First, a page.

Title: Davis, W. E.
Source text: The Medical and Surgical History of the War of the Rebellion. (1861-65.), Part 3, Volume 2 (Washington, DC: Government Printing Office, 1883), 291-292.
Civil War Washington ID: med.d2e12982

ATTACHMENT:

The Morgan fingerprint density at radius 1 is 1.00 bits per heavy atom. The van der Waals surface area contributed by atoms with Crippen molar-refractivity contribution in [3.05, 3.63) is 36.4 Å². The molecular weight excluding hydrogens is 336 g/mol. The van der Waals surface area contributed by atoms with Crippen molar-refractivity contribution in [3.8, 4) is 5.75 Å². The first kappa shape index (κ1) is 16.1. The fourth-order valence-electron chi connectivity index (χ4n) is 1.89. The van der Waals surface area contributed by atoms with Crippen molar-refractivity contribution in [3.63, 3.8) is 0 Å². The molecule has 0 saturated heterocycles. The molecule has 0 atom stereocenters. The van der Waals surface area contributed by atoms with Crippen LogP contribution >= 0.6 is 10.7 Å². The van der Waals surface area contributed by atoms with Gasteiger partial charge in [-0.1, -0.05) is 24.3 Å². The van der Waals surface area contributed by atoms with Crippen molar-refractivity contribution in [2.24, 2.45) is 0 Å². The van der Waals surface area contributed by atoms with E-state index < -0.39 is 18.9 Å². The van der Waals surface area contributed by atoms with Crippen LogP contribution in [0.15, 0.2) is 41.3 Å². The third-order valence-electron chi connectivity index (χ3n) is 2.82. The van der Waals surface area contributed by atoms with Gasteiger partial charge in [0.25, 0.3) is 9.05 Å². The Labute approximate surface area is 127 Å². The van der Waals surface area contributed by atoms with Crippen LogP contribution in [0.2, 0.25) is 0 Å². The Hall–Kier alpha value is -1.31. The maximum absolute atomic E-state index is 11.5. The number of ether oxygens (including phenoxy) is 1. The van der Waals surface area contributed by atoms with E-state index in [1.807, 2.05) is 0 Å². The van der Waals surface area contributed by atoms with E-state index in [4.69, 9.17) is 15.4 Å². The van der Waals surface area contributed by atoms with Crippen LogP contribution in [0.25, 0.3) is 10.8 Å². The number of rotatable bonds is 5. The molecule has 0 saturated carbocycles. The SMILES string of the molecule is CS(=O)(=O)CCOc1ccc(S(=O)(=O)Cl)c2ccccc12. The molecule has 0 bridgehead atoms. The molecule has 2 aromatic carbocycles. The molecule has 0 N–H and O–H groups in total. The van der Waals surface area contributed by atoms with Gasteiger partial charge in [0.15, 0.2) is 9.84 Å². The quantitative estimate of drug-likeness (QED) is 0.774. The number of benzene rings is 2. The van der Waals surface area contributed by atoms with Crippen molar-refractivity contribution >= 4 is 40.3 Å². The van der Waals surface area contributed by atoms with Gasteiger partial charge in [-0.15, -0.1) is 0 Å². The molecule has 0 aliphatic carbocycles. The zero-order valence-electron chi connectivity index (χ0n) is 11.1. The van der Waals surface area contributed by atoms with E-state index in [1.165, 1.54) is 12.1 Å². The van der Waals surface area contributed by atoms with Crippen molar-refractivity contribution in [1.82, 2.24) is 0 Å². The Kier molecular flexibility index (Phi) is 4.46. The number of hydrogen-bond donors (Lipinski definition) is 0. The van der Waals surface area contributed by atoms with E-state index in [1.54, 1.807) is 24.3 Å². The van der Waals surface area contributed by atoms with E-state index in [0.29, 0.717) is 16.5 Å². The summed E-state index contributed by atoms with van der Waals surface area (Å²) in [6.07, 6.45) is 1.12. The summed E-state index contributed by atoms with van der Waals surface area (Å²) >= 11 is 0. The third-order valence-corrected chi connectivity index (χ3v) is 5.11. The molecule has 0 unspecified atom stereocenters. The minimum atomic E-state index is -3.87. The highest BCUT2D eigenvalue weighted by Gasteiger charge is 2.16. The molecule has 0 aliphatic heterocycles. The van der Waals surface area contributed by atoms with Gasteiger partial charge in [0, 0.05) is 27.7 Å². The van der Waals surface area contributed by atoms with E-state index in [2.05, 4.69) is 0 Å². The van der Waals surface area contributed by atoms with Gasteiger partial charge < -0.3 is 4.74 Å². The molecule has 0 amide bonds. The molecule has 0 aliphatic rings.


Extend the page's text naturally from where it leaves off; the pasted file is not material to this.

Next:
CASE 471.—Captain W. E. Davis, Co. B, 30th North Carolina, aged 25 years, was wounded in the skirmish at Kelly's Ford, Virginia, November 7, 1863. He was conveyed to the hospital of the Third Corps, and, November 10th, was transferred to Washington and admitted into Douglas Hospital. Acting Assistant Surgeon Carlos Carvallo reported that the ball entered the anterior external aspect of the right leg about two and a half inches below the inferior edge of the patella, one and a half inches external to the median line of the leg, and one and a quarter inches below the head of the fibula, where it fractured the bone, and descending downward, inward, and backward, emerged in the posterior internal aspect of the leg, midway between the inferior edge of the patella and the internal malleolus, internal to the bulk of the gastrocnemius muscle. The right foot was cold, of a purple hue, and entirely senseless; the leg, from knee to upper portion of lower third, was swollen and emphysematous, and the middle third was of a yellow and dark green, intermixed with a brown-purple hue. Diagnosis: Gangrene of the foot and leg from gunshot wound of leg, with, most probably, injury and obliteration of the main arteries. Amputation was the sole treatment indicated, the foot and lower portion of the leg being completely mortified. Assistant Surgeon W. Thomson amputated the thigh at the lower third by the circular method. The femoral was secured by digital compression and the tourniquet. Very little arterial blood was lost. A grain of morphia was administered in a half ounce of whiskey immediately after the operation, he having readily revived from the ether narcosis, and he stated that he had slept undisturbed during the operation, without dreaming, and was now entirely free of pain. The cut surface of the stump showed the tissues infiltrated and of an unhealthy appearance. Stimulants were administered. The stump was dressed with dry charpie. At night the pulse was 130, tongue moist, skin dry. The stump was boggy and crepitant to pressure, and a dark discoloration was visible on the external aspect extending to the tensor fascia lata. November 12th, towards evening a line of demarcation was visible of a large slough in external side of skin flap, no discharge from stump; tension of the skin caused by three sutures, which were removed, followed by gaping of the flap. About 9 P. M., the pulse became frequent (145), and there was great paleness of the conjunctiva and skin. The extensive sloughing, weak pulse, and anæmic appearance presented a hopeless prognosis. Late in the evening, a strong solution of bromine was directly applied to the surface of the stump by means of charpie. The application was at first painless, but, after penetrating the mortified tissues and coming in contact with sensitive parts, it caused such pain that the patient was fortified during the operation by a half ounce of sherry wine in powdered ice and one-half grain morphia. 13th, Dr. Holly touched the line of demarcation (which was very well marked, and extended to the whole circumference of the stump) with pure bromine, by means of a flattened stick, in order to facilitate and hasten the efforts of nature. He also applied Dr. Thomson's solution of bromine (composed of one drachm of pure bromine, three drachms of bromide of potassium, and three ounces of water), by means of a glass pipette to all the sinuses beneath the mortified integuments and the sinuses near the arteries; besides this application, after carefully washing the stump with "blue wash" (solution of permanganate of potassa), and protecting the integuments outside with castor oil and the surface of the stump with a thin muslin rag, the vapor of bromine was administered by pouring an ounce of solution of bromine on charpie; this was applied to the face of the stump and covered with simple cerate spread on sheet lint and inclosed by oil-cloth and a bandage. The application of bromine was repeated at 1 and 7 P. M., and the nourishing food and stimulants continued. An injection of soap and water caused the first passage since the date of the injury and gave great relief. 14th, the effects of the bromine yesterday had hermetically sealed the surface of the stump, covering it with a yellowish gray matter, which was removed as much as possible, a large amount of mortified integuments being cut away and three loose ligatures removed. Decubitus of gluteal region, somewhat to right of sacral bone; bedsore the size of the palm of the hand, with a yellow greenish slough, which was partly removed with the assistance of a scissors. India-rubber rings employed, and ointment of cinchona bark. Bromine was freely applied four times during the day. There was an abundant discharge of thin unhealthy pus, and the removal of a great quantity of slough discovered a red granulating surface. 15th, wound dressed with bromine at 9 A. M. and 4 P. M. Doing very well; slough removed in large pieces. 17th, large quantity of sphacelated integuments removed and vapor of bromine applied. The stump was exposed for an hour to a painter's view. 18th, the decubitus is becoming the most painful and prominent feature of his complaint. For the first time he had a free passage without adjuvants; slept on his belly. On the 19th, he was put on a water bed, on which he lay much easier. An extensive slough was removed from the inferior portion of the flap, as also from the decubitus, which discharges healthy pus in large quantity; could see an artery pulsating. Bromine applied to bedsore. Patient felt bright, and eat a hearty dinner. In the evening, he complained of a little pain in his throat resembling tonsilitis. 20th, on examining the patient's throat, it was found that he could only open his jaws enough to show the tip of his tongue. Tetanus diagnosticated. Nutritious diet and stimulants were given as usual. At 4 P. M., a laxative was administered. The decubitus was dressed with pulverized cinchona. The stump, which had a beautiful red granulating surface, with one single ligature, was dressed at night with castor oil. He had had contractions and jerking of the stump once in the morning, but had not paid any attention to it until 6 P. M., at which time it became more frequent, recurring nearly every half hour; three ounces of brandy and a half grain of morphia were ordered at 10 and 12 P. M. and 2 and 4 A. M. 21st, trismus well confirmed. Contractions of glottis muscles and fits of suffocation after taking fluids, though administered in small quantities and through a pipette. There was rigidity of the masseters and sterno-cleido-mastoid muscles, and of the muscles of the back of the neck, which were quite hard. The head inclined backward and to the left side; diificulty of articulation. The difficulty of swallowing increased and only fluid nourishment could be taken. He gradually sank, and died November 22, 1863, of asthenia. A post-mortem examination of the stump was made November 24th. There was a natural clot of blood at the distal end of the femoral artery. The neurilemma of the sciatic nerve appeared thickened, and the fibres of the nerve more gross and coarse than usual. The ends of several nerves were strongly attached to the external surface of the stump. The body and spine were not opened. A drawing, by Hospital Steward E. Stauch, of the gangrenous stump, is copied in the chromo-lithograph, PLATE XXI, opposite.